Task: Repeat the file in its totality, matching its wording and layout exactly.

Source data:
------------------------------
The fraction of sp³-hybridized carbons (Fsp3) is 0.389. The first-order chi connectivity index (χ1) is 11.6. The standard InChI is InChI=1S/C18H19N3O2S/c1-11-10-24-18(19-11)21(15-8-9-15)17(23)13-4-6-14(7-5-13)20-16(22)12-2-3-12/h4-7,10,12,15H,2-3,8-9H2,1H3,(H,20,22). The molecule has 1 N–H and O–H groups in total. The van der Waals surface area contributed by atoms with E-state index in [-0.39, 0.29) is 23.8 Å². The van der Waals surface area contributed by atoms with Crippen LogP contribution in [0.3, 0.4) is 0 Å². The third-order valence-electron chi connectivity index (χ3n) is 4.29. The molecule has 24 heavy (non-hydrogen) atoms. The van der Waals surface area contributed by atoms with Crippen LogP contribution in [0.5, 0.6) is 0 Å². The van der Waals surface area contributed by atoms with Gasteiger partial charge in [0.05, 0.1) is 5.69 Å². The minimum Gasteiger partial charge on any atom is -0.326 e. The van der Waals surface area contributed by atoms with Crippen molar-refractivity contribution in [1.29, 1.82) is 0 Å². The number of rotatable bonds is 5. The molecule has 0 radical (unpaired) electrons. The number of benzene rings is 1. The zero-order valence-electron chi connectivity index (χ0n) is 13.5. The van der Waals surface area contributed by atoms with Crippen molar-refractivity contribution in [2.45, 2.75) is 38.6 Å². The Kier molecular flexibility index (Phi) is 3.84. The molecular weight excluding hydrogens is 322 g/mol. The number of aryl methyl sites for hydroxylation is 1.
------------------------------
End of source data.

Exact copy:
The fraction of sp³-hybridized carbons (Fsp3) is 0.389. The first-order chi connectivity index (χ1) is 11.6. The standard InChI is InChI=1S/C18H19N3O2S/c1-11-10-24-18(19-11)21(15-8-9-15)17(23)13-4-6-14(7-5-13)20-16(22)12-2-3-12/h4-7,10,12,15H,2-3,8-9H2,1H3,(H,20,22). The molecule has 1 N–H and O–H groups in total. The van der Waals surface area contributed by atoms with E-state index in [-0.39, 0.29) is 23.8 Å². The van der Waals surface area contributed by atoms with Crippen LogP contribution in [0.3, 0.4) is 0 Å². The third-order valence-electron chi connectivity index (χ3n) is 4.29. The molecule has 24 heavy (non-hydrogen) atoms. The van der Waals surface area contributed by atoms with Crippen LogP contribution in [0.5, 0.6) is 0 Å². The van der Waals surface area contributed by atoms with Gasteiger partial charge in [0.05, 0.1) is 5.69 Å². The minimum Gasteiger partial charge on any atom is -0.326 e. The van der Waals surface area contributed by atoms with Crippen molar-refractivity contribution in [1.29, 1.82) is 0 Å². The number of rotatable bonds is 5. The molecule has 0 radical (unpaired) electrons. The number of benzene rings is 1. The zero-order valence-electron chi connectivity index (χ0n) is 13.5. The van der Waals surface area contributed by atoms with Crippen molar-refractivity contribution in [2.45, 2.75) is 38.6 Å². The Kier molecular flexibility index (Phi) is 3.84. The molecular weight excluding hydrogens is 322 g/mol. The number of aryl methyl sites for hydroxylation is 1.